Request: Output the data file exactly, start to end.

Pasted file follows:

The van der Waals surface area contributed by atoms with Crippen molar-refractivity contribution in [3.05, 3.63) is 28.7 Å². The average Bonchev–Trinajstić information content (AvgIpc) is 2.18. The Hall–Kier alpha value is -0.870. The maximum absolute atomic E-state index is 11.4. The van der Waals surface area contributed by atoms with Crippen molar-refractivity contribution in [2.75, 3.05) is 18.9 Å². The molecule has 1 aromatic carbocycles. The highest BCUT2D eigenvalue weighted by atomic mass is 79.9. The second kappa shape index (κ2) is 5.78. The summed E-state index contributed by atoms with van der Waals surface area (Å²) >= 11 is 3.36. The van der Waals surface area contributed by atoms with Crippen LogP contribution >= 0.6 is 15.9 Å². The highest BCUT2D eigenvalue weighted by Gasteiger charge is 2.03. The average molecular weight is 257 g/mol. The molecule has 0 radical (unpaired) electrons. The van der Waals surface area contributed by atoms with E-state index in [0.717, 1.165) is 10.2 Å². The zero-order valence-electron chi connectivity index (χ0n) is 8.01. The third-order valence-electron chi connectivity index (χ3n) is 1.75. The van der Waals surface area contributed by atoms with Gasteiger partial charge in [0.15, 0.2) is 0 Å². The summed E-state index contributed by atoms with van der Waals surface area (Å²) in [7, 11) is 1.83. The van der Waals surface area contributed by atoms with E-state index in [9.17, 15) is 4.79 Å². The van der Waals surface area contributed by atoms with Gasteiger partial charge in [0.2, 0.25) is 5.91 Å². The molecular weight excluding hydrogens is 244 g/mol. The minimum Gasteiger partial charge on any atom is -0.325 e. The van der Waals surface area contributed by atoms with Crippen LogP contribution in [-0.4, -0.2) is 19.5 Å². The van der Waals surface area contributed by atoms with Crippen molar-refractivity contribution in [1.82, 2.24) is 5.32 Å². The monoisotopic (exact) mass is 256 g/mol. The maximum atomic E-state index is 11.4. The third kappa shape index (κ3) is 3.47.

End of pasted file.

The van der Waals surface area contributed by atoms with Crippen molar-refractivity contribution in [3.05, 3.63) is 28.7 Å². The average Bonchev–Trinajstić information content (AvgIpc) is 2.18. The Hall–Kier alpha value is -0.870. The maximum absolute atomic E-state index is 11.4. The van der Waals surface area contributed by atoms with Crippen molar-refractivity contribution in [2.75, 3.05) is 18.9 Å². The molecule has 1 aromatic carbocycles. The highest BCUT2D eigenvalue weighted by atomic mass is 79.9. The second kappa shape index (κ2) is 5.78. The summed E-state index contributed by atoms with van der Waals surface area (Å²) >= 11 is 3.36. The van der Waals surface area contributed by atoms with Crippen LogP contribution >= 0.6 is 15.9 Å². The highest BCUT2D eigenvalue weighted by Gasteiger charge is 2.03. The average molecular weight is 257 g/mol. The molecule has 0 radical (unpaired) electrons. The van der Waals surface area contributed by atoms with E-state index in [0.717, 1.165) is 10.2 Å². The zero-order valence-electron chi connectivity index (χ0n) is 8.01. The third-order valence-electron chi connectivity index (χ3n) is 1.75. The van der Waals surface area contributed by atoms with Gasteiger partial charge in [0.15, 0.2) is 0 Å². The summed E-state index contributed by atoms with van der Waals surface area (Å²) in [7, 11) is 1.83. The van der Waals surface area contributed by atoms with E-state index in [9.17, 15) is 4.79 Å². The van der Waals surface area contributed by atoms with Gasteiger partial charge in [0.2, 0.25) is 5.91 Å². The molecular weight excluding hydrogens is 244 g/mol. The minimum Gasteiger partial charge on any atom is -0.325 e. The van der Waals surface area contributed by atoms with Crippen LogP contribution in [-0.4, -0.2) is 19.5 Å². The van der Waals surface area contributed by atoms with Crippen molar-refractivity contribution in [1.82, 2.24) is 5.32 Å². The monoisotopic (exact) mass is 256 g/mol. The maximum atomic E-state index is 11.4. The third kappa shape index (κ3) is 3.47.